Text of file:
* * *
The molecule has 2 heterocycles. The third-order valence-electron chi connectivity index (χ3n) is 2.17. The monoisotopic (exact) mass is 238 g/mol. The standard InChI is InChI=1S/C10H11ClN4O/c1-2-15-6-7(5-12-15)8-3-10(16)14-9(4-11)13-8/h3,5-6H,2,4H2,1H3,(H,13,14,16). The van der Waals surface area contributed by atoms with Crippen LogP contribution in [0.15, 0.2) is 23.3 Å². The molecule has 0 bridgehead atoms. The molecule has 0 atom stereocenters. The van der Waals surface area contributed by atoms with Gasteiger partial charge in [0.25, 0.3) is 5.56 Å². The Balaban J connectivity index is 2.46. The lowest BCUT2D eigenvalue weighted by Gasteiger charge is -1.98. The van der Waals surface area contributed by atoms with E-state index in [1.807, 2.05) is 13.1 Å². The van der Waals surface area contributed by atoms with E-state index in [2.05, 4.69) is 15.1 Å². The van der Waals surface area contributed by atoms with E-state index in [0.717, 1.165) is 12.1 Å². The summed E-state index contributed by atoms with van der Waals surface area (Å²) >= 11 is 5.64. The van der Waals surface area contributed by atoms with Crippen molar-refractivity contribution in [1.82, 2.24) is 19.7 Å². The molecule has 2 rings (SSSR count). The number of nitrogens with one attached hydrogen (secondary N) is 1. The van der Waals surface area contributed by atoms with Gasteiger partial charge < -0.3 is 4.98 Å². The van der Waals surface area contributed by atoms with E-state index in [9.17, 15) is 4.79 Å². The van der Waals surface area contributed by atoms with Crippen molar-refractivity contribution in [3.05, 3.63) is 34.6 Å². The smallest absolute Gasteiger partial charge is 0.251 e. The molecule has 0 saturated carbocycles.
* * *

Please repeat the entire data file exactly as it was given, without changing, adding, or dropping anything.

The molecule has 2 heterocycles. The third-order valence-electron chi connectivity index (χ3n) is 2.17. The monoisotopic (exact) mass is 238 g/mol. The standard InChI is InChI=1S/C10H11ClN4O/c1-2-15-6-7(5-12-15)8-3-10(16)14-9(4-11)13-8/h3,5-6H,2,4H2,1H3,(H,13,14,16). The van der Waals surface area contributed by atoms with Crippen LogP contribution in [0.15, 0.2) is 23.3 Å². The molecule has 0 bridgehead atoms. The molecule has 0 atom stereocenters. The van der Waals surface area contributed by atoms with Gasteiger partial charge in [0.25, 0.3) is 5.56 Å². The Balaban J connectivity index is 2.46. The lowest BCUT2D eigenvalue weighted by Gasteiger charge is -1.98. The van der Waals surface area contributed by atoms with E-state index in [1.807, 2.05) is 13.1 Å². The van der Waals surface area contributed by atoms with E-state index in [2.05, 4.69) is 15.1 Å². The van der Waals surface area contributed by atoms with E-state index in [0.717, 1.165) is 12.1 Å². The summed E-state index contributed by atoms with van der Waals surface area (Å²) >= 11 is 5.64. The van der Waals surface area contributed by atoms with Crippen molar-refractivity contribution in [1.82, 2.24) is 19.7 Å². The molecule has 2 rings (SSSR count). The number of nitrogens with one attached hydrogen (secondary N) is 1. The van der Waals surface area contributed by atoms with Gasteiger partial charge < -0.3 is 4.98 Å². The van der Waals surface area contributed by atoms with E-state index in [9.17, 15) is 4.79 Å². The van der Waals surface area contributed by atoms with Crippen molar-refractivity contribution in [3.05, 3.63) is 34.6 Å². The smallest absolute Gasteiger partial charge is 0.251 e. The molecule has 0 saturated carbocycles.